Canada: “Why didn’t you come to Germany?”

Canada: “Why didn’t you come to Germany?”

The message from the traffic light coalition is that nothing will work in the future without workers from abroad. During the on-site visit in Canada, German government members learn what constitutes an immigration society.

When Hajrit Singh arrived in Ottawa from the Indian state of Punjab in 2016, he had no clear idea of ​​what to expect in Canada. What attracts the scientifically talented student is the prospect of a place at university in electrical engineering.

“In the beginning I went to a temple to connect with people of the same religion who spoke my language,” recalls the 25-year-old, who belongs to the Sikh religious community. Today, when it comes to new acquaintances, other criteria are also important to him, such as common interests.

Next to the man with the long beard and the orange turban is a colleague with a headscarf who immigrated from Lebanon 24 years ago. The two immigrants are two of 350 employees at Siemens Healthineers, which produces portable blood analyzers in Ottawa for the global market.

“Why didn’t you come to Germany?” Federal Labor Minister Hubertus Heil and his cabinet colleague, Interior Minister Nancy Faeser, want to know about the researchers, laboratory workers and engineers who work in a former Canadian post office building. They are told that Germany is little known as an immigration country. The language is difficult and the visa procedures are lengthy.

Technology, Talents, Tolerance

The joint trip by the two SPD federal ministers serves as preparation for a cabinet decision, which they are aiming for in two weeks at the latest. Then a decision will be made on the draft for a new immigration law for skilled workers. “A modern business location needs technology and talent, but also tolerance,” says Heil, visibly impressed by the cultural diversity in Canada, a country of immigration.

In order for workers to find their way to Germany, the requirements should not only be partially lowered and a point system introduced. Applying for a work visa should also be easier in the future. “We have to accelerate everything that can be accelerated,” says Heil, from issuing visas to the process of recognizing foreign professional qualifications.

Faeser definitely wants to link the plan with a second project: facilitated naturalization. In principle, foreigners should be able to become Germans after five years and not only after eight. Dual citizenship should also be allowed for immigrants from non-EU countries – so far this has only been the case in exceptional cases.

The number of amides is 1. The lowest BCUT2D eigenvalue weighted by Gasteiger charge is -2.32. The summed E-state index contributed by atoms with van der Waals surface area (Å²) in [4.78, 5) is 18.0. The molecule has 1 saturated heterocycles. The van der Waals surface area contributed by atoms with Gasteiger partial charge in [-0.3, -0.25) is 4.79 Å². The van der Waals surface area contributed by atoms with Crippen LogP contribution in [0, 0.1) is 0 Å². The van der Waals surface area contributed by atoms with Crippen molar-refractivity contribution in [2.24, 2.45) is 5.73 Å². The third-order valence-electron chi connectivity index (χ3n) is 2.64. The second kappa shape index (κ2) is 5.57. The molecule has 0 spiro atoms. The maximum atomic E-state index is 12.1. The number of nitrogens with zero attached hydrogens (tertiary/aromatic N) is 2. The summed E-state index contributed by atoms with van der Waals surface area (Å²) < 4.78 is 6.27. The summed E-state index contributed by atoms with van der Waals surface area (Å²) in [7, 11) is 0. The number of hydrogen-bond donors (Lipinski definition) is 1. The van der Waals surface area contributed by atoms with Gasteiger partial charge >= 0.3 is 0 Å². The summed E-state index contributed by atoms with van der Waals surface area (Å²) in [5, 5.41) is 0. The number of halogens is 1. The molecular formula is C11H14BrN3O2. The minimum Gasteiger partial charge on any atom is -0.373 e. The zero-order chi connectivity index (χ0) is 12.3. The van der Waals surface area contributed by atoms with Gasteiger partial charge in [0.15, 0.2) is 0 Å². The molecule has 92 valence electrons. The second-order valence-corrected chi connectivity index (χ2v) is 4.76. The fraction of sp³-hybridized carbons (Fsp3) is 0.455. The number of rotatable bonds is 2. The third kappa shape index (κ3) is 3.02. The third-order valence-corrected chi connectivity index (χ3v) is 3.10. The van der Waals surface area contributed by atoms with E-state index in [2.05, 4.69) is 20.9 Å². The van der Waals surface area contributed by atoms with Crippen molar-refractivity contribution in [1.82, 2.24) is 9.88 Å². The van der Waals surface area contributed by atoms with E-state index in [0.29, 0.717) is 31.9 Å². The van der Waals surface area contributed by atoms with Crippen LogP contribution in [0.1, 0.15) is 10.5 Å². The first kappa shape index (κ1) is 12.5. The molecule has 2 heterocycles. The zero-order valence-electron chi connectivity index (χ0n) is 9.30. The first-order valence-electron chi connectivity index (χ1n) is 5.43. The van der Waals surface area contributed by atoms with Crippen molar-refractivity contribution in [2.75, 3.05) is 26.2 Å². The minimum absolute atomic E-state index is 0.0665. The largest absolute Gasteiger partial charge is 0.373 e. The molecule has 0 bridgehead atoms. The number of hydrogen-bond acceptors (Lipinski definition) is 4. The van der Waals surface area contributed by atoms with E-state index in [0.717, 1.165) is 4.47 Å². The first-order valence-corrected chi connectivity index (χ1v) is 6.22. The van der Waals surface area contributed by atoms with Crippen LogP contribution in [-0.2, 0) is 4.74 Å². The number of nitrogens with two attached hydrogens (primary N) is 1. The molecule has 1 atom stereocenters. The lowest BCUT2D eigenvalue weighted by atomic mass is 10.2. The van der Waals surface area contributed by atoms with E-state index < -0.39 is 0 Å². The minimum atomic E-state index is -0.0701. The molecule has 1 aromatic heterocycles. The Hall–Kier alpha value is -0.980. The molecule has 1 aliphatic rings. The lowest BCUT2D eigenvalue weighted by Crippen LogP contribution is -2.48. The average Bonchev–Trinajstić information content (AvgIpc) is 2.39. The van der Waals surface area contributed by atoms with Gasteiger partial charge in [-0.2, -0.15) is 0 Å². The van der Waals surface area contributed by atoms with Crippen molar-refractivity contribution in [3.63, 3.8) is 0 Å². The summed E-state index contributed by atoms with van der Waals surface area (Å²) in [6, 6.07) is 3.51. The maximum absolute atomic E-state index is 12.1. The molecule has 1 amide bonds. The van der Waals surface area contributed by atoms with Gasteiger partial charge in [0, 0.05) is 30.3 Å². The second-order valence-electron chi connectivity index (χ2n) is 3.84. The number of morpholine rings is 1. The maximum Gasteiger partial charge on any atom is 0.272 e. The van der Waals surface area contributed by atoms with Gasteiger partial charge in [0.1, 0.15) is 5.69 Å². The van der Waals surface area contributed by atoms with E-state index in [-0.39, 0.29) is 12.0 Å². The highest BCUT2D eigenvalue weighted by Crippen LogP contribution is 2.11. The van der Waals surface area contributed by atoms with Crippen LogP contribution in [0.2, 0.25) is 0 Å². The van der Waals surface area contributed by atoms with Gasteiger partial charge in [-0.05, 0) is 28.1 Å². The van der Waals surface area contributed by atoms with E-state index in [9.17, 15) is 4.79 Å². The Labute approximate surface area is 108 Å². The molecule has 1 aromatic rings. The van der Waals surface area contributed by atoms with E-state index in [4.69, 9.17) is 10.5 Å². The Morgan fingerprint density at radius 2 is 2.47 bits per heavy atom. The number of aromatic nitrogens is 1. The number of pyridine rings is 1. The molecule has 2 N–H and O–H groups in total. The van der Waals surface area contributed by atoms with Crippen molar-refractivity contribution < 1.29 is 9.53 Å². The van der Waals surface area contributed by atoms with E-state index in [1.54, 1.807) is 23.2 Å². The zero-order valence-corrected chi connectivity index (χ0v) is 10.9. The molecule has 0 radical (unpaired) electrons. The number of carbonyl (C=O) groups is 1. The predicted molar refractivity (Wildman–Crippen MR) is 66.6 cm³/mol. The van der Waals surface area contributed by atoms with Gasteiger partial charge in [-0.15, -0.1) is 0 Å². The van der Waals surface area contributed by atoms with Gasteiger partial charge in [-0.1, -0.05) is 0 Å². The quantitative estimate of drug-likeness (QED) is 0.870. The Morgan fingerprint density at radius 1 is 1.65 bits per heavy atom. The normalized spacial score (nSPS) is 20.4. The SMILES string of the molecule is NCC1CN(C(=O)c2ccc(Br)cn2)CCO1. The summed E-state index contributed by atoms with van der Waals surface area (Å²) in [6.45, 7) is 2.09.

“It is very important for the workforce that you immigrate to Canada properly, that is, with the aim of ultimately becoming a Canadian citizen,” says Faeser. “And we also want to make that possible in Germany, which is why we are also changing the nationality law.” However, the FDP has expressed concerns about some elements of this reform.

Amy Ng (32) was born in Ottawa, studied neuroscience and works in the research department of Siemens Healthineers. Her mother, a mathematician, immigrated from Brunei in 1989. The researcher also spends time with her colleagues after work and at the weekend. Her boyfriend is from Lebanon and is renovating houses. “Tradesmen are in short supply here in Canada, so anything to do with renovations and house building pays well,” she says.

Differences: Canada – Germany

Heil and Faeser are not concerned with using Canadian immigration law as a blueprint for the upcoming change in the law in Germany. The differences are too big for that. In Canada, the proportion of people who are first- or second-generation immigrants is much higher than in Germany. In addition, there is hardly any irregular migration.

This means that the small number of refugees compared to Germany are usually people for whom the Canadian state has checked in advance whether there is a reason for protection. A new pilot project is also examining whether people from refugee camps should be offered resettlement to Canada in order to then bring them directly into contact with employers.

The problem of deporting those who are obliged to leave the country, which has been the subject of heated debate in Germany for years, does not arise in Canada. A challenge that Canada and Germany share is the recognition of foreign qualifications. Iranian engineers who operate kiosks or drive taxis in Germany exist in both Canada and Germany.

Aschraf Taufik attended a hotel and tourism college in Egypt and then worked for several years in a hotel in Saudi Arabia. In Canada he was not able to gain a foothold in his original profession. Instead, he worked first in a supermarket, then in a retirement home and now as a translator.

Nevertheless, the Egyptian does not regret that he came to Toronto with his wife and children in 1999. At his new home, Taufik values ​​the labor rights and educational opportunities for his three children. The Muslim immigrant also likes the fact that racism and discrimination are severely sanctioned. In addition to Egyptian citizenship, he now also has Canadian citizenship.

For his wife, who studied medicine in Egypt, it was difficult to get her education recognized, says the man in his mid-fifties. She finally did retraining and now works as a psychotherapist. He reports that two of his nephews in Egypt are currently taking German courses at the Goethe Institute. Her goal is to study in Germany.

Source: Stern

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